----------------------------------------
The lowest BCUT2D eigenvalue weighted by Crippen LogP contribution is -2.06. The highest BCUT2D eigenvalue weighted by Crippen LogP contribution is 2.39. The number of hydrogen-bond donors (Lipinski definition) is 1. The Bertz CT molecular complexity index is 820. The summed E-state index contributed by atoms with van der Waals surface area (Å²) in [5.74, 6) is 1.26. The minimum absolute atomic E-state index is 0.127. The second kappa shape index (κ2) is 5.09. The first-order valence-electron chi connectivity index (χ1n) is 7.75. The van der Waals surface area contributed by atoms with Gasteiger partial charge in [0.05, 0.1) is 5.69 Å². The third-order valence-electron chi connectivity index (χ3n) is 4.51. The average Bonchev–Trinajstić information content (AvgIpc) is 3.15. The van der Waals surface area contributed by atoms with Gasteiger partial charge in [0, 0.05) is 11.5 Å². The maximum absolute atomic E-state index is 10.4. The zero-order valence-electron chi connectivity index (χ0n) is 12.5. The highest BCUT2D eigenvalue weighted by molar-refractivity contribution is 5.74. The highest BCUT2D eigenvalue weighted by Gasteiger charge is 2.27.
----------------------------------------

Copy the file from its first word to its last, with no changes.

The lowest BCUT2D eigenvalue weighted by Crippen LogP contribution is -2.06. The highest BCUT2D eigenvalue weighted by Crippen LogP contribution is 2.39. The number of hydrogen-bond donors (Lipinski definition) is 1. The Bertz CT molecular complexity index is 820. The summed E-state index contributed by atoms with van der Waals surface area (Å²) in [5.74, 6) is 1.26. The minimum absolute atomic E-state index is 0.127. The second kappa shape index (κ2) is 5.09. The first-order valence-electron chi connectivity index (χ1n) is 7.75. The van der Waals surface area contributed by atoms with Gasteiger partial charge in [0.05, 0.1) is 5.69 Å². The third-order valence-electron chi connectivity index (χ3n) is 4.51. The average Bonchev–Trinajstić information content (AvgIpc) is 3.15. The van der Waals surface area contributed by atoms with Gasteiger partial charge in [0, 0.05) is 11.5 Å². The maximum absolute atomic E-state index is 10.4. The zero-order valence-electron chi connectivity index (χ0n) is 12.5. The highest BCUT2D eigenvalue weighted by molar-refractivity contribution is 5.74. The highest BCUT2D eigenvalue weighted by Gasteiger charge is 2.27.